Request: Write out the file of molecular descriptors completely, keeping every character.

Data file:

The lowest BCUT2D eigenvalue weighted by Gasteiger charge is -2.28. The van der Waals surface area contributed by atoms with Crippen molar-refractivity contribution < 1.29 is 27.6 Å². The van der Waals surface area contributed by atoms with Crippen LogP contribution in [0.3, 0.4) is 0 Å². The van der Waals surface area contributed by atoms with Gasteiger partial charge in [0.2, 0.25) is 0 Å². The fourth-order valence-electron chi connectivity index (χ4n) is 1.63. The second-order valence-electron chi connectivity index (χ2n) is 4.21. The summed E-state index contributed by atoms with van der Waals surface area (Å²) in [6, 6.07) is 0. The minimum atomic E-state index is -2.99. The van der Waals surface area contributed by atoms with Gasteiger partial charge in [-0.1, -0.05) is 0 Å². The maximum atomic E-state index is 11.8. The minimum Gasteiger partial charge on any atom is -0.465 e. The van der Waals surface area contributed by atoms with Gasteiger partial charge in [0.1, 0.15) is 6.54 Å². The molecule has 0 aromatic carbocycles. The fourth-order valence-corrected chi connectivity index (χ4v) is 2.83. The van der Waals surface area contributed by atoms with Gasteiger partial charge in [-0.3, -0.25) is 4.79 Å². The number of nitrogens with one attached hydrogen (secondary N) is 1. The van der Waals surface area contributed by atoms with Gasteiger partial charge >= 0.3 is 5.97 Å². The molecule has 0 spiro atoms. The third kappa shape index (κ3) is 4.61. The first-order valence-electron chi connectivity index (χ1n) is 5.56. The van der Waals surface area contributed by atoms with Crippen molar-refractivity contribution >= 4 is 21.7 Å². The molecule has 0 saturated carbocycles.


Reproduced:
The lowest BCUT2D eigenvalue weighted by Gasteiger charge is -2.28. The van der Waals surface area contributed by atoms with Crippen molar-refractivity contribution < 1.29 is 27.6 Å². The van der Waals surface area contributed by atoms with Crippen LogP contribution in [0.3, 0.4) is 0 Å². The van der Waals surface area contributed by atoms with Gasteiger partial charge in [0.2, 0.25) is 0 Å². The fourth-order valence-electron chi connectivity index (χ4n) is 1.63. The second-order valence-electron chi connectivity index (χ2n) is 4.21. The summed E-state index contributed by atoms with van der Waals surface area (Å²) in [6, 6.07) is 0. The minimum atomic E-state index is -2.99. The van der Waals surface area contributed by atoms with Gasteiger partial charge in [-0.1, -0.05) is 0 Å². The maximum atomic E-state index is 11.8. The minimum Gasteiger partial charge on any atom is -0.465 e. The van der Waals surface area contributed by atoms with Gasteiger partial charge in [0.1, 0.15) is 6.54 Å². The molecule has 0 aromatic carbocycles. The fourth-order valence-corrected chi connectivity index (χ4v) is 2.83. The van der Waals surface area contributed by atoms with Gasteiger partial charge in [-0.3, -0.25) is 4.79 Å². The number of nitrogens with one attached hydrogen (secondary N) is 1. The van der Waals surface area contributed by atoms with Gasteiger partial charge >= 0.3 is 5.97 Å². The molecule has 0 spiro atoms. The third kappa shape index (κ3) is 4.61. The first-order valence-electron chi connectivity index (χ1n) is 5.56. The van der Waals surface area contributed by atoms with Crippen molar-refractivity contribution >= 4 is 21.7 Å². The molecule has 0 saturated carbocycles.